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# Notes on Reproducing Kernel Hilbert Space (RKHS)

August 03, 2021 4 min read

Reproducing Kernel Hilbert Space is an object from the field of functional analysis that nowadays finds practical applications in both data science and quantum computing. In data science you might run into it, while studying topics associated with kernel methods, such as kernel trick in SVMs, kernel regressions and kernel PCA, while in quantum mechanics Hilbert spaces and symmetric/Hermitian operators are generally the language of the whole thing. In this post I'll try to summarize my readings about it, linearizing the pre-requisites into a coherent story.

Our today’s subject consists of 4 words and 3 concepts - Reproducing, Kernel and Hilbert spaces. I’ll first explain the meaning of each of them separately, providing the missing context, and then will consider them together. RKHS is a beast with multiple faces, so you can approach it from different perspectives and then find out that they are all interconnected - quite a typical situation for the kaleidoscope of mathematics. I’ll discuss those approaches in the second part of the post.

## Integral transform and its kernel

The term “kernel” here in Reproducing Kernel Hilbert Space is used in the context of integral transforms, which has absolutely nothing (1, 2) to do with the kernel of homomorphism or linear transformation.

As an example of integral transformation consider a sound signal - you have a WAV-file, which is a function $f(t)$ in the time domain, which equals to the air pressure, produced by your headphones at every given moment of time, while they play the signal. WAV-files are typically huge, so you want to compress the singal by decomposing the sound into harmonics of various frequencies and sacrificing the very high-frequency ones, as 1) their amplitudes are typically very low and 2) human ear can’t hear them anyways. This is more or less how MP3 files work and that’s why they are much smaller than WAVs.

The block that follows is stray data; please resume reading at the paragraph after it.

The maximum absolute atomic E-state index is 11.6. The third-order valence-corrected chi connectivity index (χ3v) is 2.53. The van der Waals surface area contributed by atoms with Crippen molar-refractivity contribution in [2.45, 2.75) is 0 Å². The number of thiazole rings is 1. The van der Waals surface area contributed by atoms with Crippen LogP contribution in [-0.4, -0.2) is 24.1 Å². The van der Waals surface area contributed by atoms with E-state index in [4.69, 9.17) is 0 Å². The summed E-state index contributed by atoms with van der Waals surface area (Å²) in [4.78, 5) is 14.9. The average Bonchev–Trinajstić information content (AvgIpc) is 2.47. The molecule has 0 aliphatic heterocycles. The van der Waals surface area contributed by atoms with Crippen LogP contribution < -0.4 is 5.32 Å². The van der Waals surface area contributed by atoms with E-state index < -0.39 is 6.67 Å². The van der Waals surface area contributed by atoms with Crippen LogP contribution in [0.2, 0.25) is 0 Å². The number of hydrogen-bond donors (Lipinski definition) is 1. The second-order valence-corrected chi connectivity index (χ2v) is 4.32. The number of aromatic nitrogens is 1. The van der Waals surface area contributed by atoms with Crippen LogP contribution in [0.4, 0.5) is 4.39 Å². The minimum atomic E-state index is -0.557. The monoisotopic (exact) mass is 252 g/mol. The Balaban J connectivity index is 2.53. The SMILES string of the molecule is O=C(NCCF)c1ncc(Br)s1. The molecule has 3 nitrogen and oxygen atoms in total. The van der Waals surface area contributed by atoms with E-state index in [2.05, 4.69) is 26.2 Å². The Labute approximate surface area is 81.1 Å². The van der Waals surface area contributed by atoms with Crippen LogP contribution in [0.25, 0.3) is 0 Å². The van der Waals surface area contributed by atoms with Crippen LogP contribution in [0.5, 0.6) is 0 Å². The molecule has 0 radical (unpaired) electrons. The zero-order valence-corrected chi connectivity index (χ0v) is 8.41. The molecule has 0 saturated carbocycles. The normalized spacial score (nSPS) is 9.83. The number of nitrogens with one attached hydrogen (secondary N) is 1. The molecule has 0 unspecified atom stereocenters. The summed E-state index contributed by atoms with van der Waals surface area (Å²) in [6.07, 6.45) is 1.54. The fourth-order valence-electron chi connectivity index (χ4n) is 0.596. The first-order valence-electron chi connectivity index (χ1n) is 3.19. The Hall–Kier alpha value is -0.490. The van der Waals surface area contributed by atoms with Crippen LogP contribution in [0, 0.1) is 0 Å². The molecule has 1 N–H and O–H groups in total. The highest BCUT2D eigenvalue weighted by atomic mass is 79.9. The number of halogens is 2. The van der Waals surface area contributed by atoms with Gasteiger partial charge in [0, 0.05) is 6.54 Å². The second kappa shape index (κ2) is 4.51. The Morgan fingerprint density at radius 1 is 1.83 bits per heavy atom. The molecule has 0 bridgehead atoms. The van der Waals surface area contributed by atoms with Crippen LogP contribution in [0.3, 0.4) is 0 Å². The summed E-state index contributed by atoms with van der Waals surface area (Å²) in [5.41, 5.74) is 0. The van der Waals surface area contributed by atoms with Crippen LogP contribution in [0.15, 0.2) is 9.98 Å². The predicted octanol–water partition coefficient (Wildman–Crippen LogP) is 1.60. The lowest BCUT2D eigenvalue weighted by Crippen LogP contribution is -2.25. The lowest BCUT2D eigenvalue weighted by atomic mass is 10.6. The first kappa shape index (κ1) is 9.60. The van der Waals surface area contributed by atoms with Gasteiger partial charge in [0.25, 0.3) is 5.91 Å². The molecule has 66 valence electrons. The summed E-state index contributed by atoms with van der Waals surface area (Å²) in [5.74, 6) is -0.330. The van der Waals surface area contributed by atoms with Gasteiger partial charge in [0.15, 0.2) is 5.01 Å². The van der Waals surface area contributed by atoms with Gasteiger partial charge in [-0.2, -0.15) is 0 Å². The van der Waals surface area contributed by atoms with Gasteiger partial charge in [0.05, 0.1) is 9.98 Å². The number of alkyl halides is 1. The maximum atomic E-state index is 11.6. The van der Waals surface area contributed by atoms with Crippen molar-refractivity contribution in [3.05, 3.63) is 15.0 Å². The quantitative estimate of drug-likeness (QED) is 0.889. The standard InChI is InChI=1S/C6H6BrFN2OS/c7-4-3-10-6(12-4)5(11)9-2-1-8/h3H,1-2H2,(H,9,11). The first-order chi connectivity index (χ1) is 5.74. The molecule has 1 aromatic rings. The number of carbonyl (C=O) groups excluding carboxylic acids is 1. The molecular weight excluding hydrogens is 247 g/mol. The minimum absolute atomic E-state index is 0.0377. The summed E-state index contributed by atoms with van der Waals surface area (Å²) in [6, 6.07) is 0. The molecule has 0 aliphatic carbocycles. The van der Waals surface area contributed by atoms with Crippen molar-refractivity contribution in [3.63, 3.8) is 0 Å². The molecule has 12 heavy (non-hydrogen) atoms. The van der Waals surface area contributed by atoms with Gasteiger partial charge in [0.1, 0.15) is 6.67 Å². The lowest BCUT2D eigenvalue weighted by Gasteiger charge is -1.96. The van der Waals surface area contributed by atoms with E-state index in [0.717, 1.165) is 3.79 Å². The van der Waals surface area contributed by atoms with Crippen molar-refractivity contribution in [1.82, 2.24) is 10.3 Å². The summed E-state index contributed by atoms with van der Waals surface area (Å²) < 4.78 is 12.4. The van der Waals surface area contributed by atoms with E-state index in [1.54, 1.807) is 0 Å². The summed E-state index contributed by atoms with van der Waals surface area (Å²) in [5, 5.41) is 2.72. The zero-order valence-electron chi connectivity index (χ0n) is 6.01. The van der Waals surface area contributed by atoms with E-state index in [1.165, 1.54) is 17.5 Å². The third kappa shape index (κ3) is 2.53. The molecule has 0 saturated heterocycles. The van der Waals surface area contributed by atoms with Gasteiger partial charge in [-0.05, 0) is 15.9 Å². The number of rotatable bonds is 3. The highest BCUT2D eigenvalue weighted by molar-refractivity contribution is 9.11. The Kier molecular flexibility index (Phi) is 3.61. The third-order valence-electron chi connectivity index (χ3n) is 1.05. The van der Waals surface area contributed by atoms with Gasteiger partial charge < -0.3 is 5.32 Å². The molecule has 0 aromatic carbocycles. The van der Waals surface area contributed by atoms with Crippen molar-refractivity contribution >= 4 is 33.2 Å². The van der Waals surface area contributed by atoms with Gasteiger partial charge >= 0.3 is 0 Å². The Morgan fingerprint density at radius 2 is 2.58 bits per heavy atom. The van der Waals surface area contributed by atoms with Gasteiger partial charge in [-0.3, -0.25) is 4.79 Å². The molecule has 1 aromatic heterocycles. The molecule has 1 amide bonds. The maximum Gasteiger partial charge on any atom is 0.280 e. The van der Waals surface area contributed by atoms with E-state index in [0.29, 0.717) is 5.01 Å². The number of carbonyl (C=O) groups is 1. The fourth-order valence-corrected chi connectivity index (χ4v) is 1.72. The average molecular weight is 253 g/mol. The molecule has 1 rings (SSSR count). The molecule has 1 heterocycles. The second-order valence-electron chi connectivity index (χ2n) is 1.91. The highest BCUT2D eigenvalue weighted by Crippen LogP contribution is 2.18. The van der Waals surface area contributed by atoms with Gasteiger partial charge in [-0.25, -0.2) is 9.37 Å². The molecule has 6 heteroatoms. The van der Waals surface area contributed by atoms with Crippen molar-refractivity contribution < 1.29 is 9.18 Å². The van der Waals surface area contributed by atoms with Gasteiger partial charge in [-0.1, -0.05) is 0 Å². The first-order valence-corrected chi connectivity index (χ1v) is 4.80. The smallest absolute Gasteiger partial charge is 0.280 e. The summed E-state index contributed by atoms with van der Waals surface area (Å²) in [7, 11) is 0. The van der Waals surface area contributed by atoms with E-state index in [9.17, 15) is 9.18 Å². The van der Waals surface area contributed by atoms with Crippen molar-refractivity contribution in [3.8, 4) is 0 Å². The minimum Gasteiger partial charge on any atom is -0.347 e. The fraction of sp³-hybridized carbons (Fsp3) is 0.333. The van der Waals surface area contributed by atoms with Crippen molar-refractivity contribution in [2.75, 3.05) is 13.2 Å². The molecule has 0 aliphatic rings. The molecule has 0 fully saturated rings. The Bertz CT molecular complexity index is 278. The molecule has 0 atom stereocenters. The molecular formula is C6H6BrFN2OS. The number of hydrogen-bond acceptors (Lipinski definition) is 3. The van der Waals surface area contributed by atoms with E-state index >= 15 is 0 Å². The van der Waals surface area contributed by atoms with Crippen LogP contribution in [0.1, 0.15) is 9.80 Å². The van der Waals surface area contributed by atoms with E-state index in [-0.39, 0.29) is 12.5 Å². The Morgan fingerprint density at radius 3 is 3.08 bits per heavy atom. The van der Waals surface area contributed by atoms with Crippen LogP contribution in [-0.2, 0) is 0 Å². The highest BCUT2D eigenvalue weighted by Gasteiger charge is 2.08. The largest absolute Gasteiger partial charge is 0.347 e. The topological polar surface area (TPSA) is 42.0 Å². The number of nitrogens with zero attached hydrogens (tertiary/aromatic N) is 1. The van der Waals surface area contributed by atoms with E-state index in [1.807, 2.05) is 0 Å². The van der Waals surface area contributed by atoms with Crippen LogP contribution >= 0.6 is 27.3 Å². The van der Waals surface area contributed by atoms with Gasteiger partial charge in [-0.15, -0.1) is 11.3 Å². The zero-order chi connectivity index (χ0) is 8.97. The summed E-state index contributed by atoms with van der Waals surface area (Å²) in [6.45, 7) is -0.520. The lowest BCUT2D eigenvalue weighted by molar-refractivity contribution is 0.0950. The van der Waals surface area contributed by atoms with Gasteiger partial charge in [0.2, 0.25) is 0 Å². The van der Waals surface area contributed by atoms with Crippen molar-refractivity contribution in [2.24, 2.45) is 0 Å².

A spectrogram of sound from Audacity software: air pressure is at the top, amplitudes of harmonics are at the bottom.

So, you do a Fourier series decomposition of your initial signal $f(t)$, which is an integral transform:

$\hat{f}(\omega) = \int \limits_{0}^{t} e^{-2 \pi i \omega t} f(t) dt$, where $\hat{f}(\omega)$ is the amplitude of harmonic with frequency $\omega$.

Speaking generally, what we did here was an integral transform from a function $f(t)$ in the time domain to a function $\hat{f}(\omega)$ in the frequency domain.

This is formally written as:

$(Tf)(u) = \int \limits_{t_1}^{t_2} K(t, u) f(t) dt$

Here $Tf$ is an integral transform of function $f(t)$, which results in a function in a different domain $u$, and $K(t, u)$ is the kernel of integral transform. In case of Fourier transform our kernel was $K(t, \omega) = e^{-2 \pi i \omega t}$.

RKHS deals with some special case of kernels, which possess some nice and helpful properties, which we shall discuss later.

## Hilbert spaces

Hilbert spaces are arguably the main subject of study of functional analysis.

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## References

Written by Boris Burkov who lives in Moscow, Russia and Cambridge, UK, loves to take part in development of cutting-edge technologies, reflects on how the world works and admires the giants of the past. You can follow me in Telegram